• CATEGORIES: Builds, Features, M-38

I don’t know whether Craig is finished with his jeep or not, but he certainly had some terrible rot to deal with.  I’ve linked to the ‘Golden Triangle Jeep Club’s’ bulletin board for this Build story.  Below is the pic of Craig’s M-38 body:

you could draw a line down the middle of the body and replace all of the driver’s side floor to be safe. i’m gonna avoid catalog bought floor panels and construct my own from 16 gauge sheetmetal along with new crossmembers. i got a pair of Wagoneer Dana 44s last weekend and am working on the suspension, which will be stock waggy leafs in the front and YJ leaves out back. I picked up a Chevy 4.3 V6 to use and can’t decide on which tranny to go with, but i’m thinking SM465 b/c Novak offers a really short adapter to the Dana 18 case….”

View all the rest of Craig’s pics and related comments (10 pages) as he works through various issues.

 
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Builds — 1943 MB

• CATEGORIES: Features, MB

Andrew McGraw (and friends) gave new life to a beat up 1943 MB (to the right is an 'after' pic).  The only before and after pics are of the engine compartment, but the differences in those two pics is pretty dramatic.

"The Willys MB project was a feat in that it was completed in about 2 months. Having been in my friend’s family for many years, they were looking to do a restoration/upgrade on it.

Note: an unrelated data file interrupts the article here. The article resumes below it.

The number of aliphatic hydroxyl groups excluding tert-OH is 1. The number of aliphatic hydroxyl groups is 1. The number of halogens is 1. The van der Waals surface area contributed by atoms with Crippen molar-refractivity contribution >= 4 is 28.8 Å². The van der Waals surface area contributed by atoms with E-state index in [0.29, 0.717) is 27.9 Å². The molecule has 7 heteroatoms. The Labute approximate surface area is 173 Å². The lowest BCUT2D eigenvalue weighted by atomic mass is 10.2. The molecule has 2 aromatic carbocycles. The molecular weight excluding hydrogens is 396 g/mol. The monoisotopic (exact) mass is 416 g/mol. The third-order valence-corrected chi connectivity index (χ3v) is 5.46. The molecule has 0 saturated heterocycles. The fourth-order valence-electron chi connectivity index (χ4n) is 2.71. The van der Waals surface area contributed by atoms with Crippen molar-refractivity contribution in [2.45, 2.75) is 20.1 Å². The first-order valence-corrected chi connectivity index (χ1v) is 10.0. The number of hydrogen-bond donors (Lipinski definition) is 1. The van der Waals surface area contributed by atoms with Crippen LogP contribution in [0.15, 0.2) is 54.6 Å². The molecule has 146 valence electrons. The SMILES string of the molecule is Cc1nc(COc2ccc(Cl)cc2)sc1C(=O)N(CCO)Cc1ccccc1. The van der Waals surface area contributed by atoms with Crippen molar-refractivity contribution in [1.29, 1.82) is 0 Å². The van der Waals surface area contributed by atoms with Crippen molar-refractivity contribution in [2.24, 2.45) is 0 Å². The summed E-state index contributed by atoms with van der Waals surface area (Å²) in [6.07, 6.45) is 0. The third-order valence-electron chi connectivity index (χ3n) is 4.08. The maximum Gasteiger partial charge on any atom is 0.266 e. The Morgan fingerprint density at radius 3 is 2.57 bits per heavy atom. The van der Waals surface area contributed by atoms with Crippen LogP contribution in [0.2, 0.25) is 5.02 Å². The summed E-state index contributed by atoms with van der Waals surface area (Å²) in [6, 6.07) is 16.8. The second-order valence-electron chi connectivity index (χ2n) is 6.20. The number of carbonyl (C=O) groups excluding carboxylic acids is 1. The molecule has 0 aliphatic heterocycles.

It had undergone so many repairs and body modifications over the years. That fact, combined with the cost and relative impracticality of a full authentic restoration led to the decision to rebuild and modify. If I were in charge of the finances, I would have at least upgraded the powertrain/drivetrain to that of a YJ, at the minimum. A fuel injected 5-speed MB would be awesome. However, I wasn’t in charge of the finances or major decisions…."

http://www.ckmcgraw.com/afmcgraw/MB.htm 

 
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My Build — A couple cracks in the engine plan

• CATEGORIES: Biscuit, Features

Lyle from Bob's Mechanical called me today.  He left a message on my phone asking me to call back in a tone that made me wonder whether a relative of mine had died!  Turns out, the news was worse;  Both of my heads had one crack each between two valves. You can see one of these cracks in the picture to the right. 

Fortunately, my $50 engine had 2 good heads, though these heads weren't ported nor did they have their valve guides machined, they did have better seats.  Best $50 I've spent so far!  

 
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Are Sand Dunes a favorite for Jeeping?

• CATEGORIES: Features, Website

The American Sand Association operates a nice website with plenty of information about sand dunes across the United States. Here’s their bulletin board.

The mission of the American Sand Association is simple: “Unite, Inform and Mobilize: We accomplish that mission throught the use of the volunteers. We believe in responsible resource management for the people. The American Sand Assotiation supports a national cooperation of local and regonal sand sport organization and shares with them ideas and infomration to help them Unite, Inform and Mobilize.”

 
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Builds — Chris Olson